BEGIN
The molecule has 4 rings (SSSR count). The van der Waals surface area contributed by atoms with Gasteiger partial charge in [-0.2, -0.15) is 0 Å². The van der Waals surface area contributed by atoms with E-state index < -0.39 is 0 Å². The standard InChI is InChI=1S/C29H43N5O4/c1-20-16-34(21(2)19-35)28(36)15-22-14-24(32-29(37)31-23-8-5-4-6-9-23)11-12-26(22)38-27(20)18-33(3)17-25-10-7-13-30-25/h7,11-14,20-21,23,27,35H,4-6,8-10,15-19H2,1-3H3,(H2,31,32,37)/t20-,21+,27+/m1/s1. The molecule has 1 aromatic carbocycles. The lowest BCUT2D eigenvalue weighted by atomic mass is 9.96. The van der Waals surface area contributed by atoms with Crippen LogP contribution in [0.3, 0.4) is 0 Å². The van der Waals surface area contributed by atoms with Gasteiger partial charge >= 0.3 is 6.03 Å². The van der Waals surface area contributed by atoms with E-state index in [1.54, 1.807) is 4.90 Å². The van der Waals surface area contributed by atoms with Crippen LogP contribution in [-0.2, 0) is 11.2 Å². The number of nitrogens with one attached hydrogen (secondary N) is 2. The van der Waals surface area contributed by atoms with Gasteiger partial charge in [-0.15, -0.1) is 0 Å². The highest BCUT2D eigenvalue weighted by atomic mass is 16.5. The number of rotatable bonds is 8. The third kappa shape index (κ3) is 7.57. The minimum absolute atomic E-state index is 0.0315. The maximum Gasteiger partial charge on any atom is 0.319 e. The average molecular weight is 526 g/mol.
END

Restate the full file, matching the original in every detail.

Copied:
The molecule has 4 rings (SSSR count). The van der Waals surface area contributed by atoms with Gasteiger partial charge in [-0.2, -0.15) is 0 Å². The van der Waals surface area contributed by atoms with E-state index < -0.39 is 0 Å². The standard InChI is InChI=1S/C29H43N5O4/c1-20-16-34(21(2)19-35)28(36)15-22-14-24(32-29(37)31-23-8-5-4-6-9-23)11-12-26(22)38-27(20)18-33(3)17-25-10-7-13-30-25/h7,11-14,20-21,23,27,35H,4-6,8-10,15-19H2,1-3H3,(H2,31,32,37)/t20-,21+,27+/m1/s1. The molecule has 1 aromatic carbocycles. The lowest BCUT2D eigenvalue weighted by atomic mass is 9.96. The van der Waals surface area contributed by atoms with Crippen LogP contribution in [0.3, 0.4) is 0 Å². The van der Waals surface area contributed by atoms with Gasteiger partial charge >= 0.3 is 6.03 Å². The van der Waals surface area contributed by atoms with E-state index in [1.54, 1.807) is 4.90 Å². The van der Waals surface area contributed by atoms with Crippen LogP contribution in [-0.2, 0) is 11.2 Å². The number of nitrogens with one attached hydrogen (secondary N) is 2. The van der Waals surface area contributed by atoms with Gasteiger partial charge in [-0.15, -0.1) is 0 Å². The highest BCUT2D eigenvalue weighted by atomic mass is 16.5. The number of rotatable bonds is 8. The third kappa shape index (κ3) is 7.57. The minimum absolute atomic E-state index is 0.0315. The maximum Gasteiger partial charge on any atom is 0.319 e. The average molecular weight is 526 g/mol.